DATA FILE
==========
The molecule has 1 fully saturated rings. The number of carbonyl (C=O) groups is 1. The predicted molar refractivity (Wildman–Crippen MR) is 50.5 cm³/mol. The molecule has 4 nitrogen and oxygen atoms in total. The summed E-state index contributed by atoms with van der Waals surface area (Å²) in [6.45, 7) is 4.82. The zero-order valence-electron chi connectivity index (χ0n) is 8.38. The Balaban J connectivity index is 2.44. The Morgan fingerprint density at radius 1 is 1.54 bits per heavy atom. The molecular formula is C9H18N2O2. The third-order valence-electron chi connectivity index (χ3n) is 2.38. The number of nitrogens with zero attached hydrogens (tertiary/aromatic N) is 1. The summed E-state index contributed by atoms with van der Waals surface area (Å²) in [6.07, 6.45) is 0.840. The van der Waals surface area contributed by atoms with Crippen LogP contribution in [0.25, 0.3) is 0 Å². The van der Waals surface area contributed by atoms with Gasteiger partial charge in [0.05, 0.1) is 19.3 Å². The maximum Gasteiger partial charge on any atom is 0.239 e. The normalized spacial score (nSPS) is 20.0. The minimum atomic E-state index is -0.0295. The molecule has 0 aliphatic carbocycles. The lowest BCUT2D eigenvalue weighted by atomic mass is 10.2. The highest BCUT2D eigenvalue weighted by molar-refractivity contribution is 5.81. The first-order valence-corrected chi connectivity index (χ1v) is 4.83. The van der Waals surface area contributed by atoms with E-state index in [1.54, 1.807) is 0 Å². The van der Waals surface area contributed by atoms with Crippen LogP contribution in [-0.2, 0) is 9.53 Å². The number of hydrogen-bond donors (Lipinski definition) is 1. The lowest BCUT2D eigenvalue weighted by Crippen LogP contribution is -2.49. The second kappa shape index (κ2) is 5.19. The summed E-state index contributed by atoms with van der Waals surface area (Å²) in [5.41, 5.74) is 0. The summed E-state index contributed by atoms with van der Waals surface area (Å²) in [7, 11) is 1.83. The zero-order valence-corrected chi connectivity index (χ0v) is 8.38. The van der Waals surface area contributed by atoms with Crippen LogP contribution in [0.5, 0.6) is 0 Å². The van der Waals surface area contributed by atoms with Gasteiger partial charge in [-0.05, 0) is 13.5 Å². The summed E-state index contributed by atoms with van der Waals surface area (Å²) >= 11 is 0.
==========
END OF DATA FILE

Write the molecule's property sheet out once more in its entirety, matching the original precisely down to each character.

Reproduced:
The molecule has 1 fully saturated rings. The number of carbonyl (C=O) groups is 1. The predicted molar refractivity (Wildman–Crippen MR) is 50.5 cm³/mol. The molecule has 4 nitrogen and oxygen atoms in total. The summed E-state index contributed by atoms with van der Waals surface area (Å²) in [6.45, 7) is 4.82. The zero-order valence-electron chi connectivity index (χ0n) is 8.38. The Balaban J connectivity index is 2.44. The Morgan fingerprint density at radius 1 is 1.54 bits per heavy atom. The molecular formula is C9H18N2O2. The third-order valence-electron chi connectivity index (χ3n) is 2.38. The number of nitrogens with zero attached hydrogens (tertiary/aromatic N) is 1. The summed E-state index contributed by atoms with van der Waals surface area (Å²) in [6.07, 6.45) is 0.840. The van der Waals surface area contributed by atoms with Crippen LogP contribution in [0.25, 0.3) is 0 Å². The van der Waals surface area contributed by atoms with Gasteiger partial charge in [0.05, 0.1) is 19.3 Å². The maximum Gasteiger partial charge on any atom is 0.239 e. The normalized spacial score (nSPS) is 20.0. The minimum atomic E-state index is -0.0295. The molecule has 0 aliphatic carbocycles. The lowest BCUT2D eigenvalue weighted by atomic mass is 10.2. The highest BCUT2D eigenvalue weighted by molar-refractivity contribution is 5.81. The first-order valence-corrected chi connectivity index (χ1v) is 4.83. The van der Waals surface area contributed by atoms with E-state index in [1.54, 1.807) is 0 Å². The van der Waals surface area contributed by atoms with Crippen LogP contribution in [-0.2, 0) is 9.53 Å². The number of hydrogen-bond donors (Lipinski definition) is 1. The lowest BCUT2D eigenvalue weighted by Crippen LogP contribution is -2.49. The second kappa shape index (κ2) is 5.19. The summed E-state index contributed by atoms with van der Waals surface area (Å²) in [5.41, 5.74) is 0. The summed E-state index contributed by atoms with van der Waals surface area (Å²) in [7, 11) is 1.83. The zero-order valence-corrected chi connectivity index (χ0v) is 8.38. The van der Waals surface area contributed by atoms with Crippen LogP contribution in [0.5, 0.6) is 0 Å². The van der Waals surface area contributed by atoms with Gasteiger partial charge in [-0.05, 0) is 13.5 Å². The summed E-state index contributed by atoms with van der Waals surface area (Å²) >= 11 is 0.